Armenian church to have heat this winter
Thursday, September 13, 2012
Akhuran, Armenia
As summer draws to a close, a Nazarene church in northern Armenia can look toward winter without its former dread thanks to a Nazarene Compassionate Ministries project that supplied the 40-person congregation with the means to heat their church.

Winter is always severe in the mountainous area of Akhuran. The area sits at 865 meters altitude (nearly 3,000 feet), and sometimes reaching -40 Fahrenheit in the winter, said Seyran Vardanyan, pastor of the Nazarene church, in an email. In fact, last winter was the coldest in 12 years.

The church, which was first organized in 2003 with four people, met in an unfinished building without a roof or floors. Two Work and Witness teams finished the construction that year.

To decrease heating expenses, the church would plan all their weekly activities during the two- to three-hour worship gathering on Sunday mornings. This way they could leave the church unheated the rest of the week when no one was there.

This hasn’t worked well because the building’s wood- and cow dung-burning stove fills the church with smoke. As a result, the people could only tolerate remaining inside the church for the Sunday morning worship service, and not for the usual Sunday School classes or kids clubs.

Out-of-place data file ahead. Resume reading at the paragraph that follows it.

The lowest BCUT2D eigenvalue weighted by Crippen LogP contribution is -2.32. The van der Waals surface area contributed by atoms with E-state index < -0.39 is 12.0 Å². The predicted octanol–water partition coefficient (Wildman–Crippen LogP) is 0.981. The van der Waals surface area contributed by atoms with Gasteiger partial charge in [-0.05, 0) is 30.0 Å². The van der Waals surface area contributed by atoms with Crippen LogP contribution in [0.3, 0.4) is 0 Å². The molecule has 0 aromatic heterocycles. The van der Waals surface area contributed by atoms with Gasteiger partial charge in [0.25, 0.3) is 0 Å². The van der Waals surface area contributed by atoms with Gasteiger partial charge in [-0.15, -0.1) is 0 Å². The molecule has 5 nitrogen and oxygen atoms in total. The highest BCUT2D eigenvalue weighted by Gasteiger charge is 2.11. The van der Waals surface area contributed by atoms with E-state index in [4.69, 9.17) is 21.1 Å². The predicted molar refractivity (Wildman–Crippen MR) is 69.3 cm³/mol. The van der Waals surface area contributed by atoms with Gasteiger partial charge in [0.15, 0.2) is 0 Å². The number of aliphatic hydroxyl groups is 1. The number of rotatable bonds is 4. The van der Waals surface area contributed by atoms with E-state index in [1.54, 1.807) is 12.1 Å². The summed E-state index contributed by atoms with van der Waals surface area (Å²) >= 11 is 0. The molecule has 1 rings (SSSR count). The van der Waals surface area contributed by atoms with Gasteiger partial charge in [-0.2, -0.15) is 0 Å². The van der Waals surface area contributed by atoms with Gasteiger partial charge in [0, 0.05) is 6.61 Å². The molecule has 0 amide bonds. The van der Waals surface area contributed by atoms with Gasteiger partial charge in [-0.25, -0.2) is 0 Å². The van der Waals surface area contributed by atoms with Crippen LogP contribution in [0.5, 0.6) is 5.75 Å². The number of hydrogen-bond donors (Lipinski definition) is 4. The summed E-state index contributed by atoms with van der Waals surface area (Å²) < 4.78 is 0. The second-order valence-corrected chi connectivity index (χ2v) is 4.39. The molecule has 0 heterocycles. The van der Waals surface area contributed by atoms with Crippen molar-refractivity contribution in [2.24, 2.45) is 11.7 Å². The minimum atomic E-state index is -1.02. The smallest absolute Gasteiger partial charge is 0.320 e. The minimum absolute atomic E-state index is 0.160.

The rest of each week, the church rooms were icy, which put its furniture, musical instruments, and electronic audio equipment at risk.

Firewood is not cheap in Armenia. In rural areas, families struggle to find permanent jobs, and thus to afford wood to heat their homes, Vardanyan wrote.

"Even families that can afford to buy wood normally only burn it in the morning and in the evening," he said. "[The] same economic challenge is affecting the pastors of the churches as well. Many pastors are bi-vocational; struggle to find permanent jobs."

To help, NCM began to sponsor the heating expenses for the Nazarene church. As a result, the church doesn’t have to conserve firewood and can scatter church activities throughout the week, which means they can avoid the eye-watering build-up of smoke. A more consistently warm church is also better for the sound equipment and musical instruments.

"Without NCM support for heating during the winter we would not only face large utility bills, but would also have to involve more people-resources to solve issues related to the absence of heating," Vardanyan wrote.

NCM is also providing heating fuel to Nazarene pastors, including Vardanyan, and one of the most economically challenged families to whom the church actively ministers.

"This winter we decided to help one family that was facing a very difficult economic situation," Vardanyan said. "Provided support was just right to help them get to the point where the head of the family was able to find employment and was able to take care of his family for the rest of the winter."

To learn more, visit NCM's website.
--Church of the Nazarene Eurasia Region
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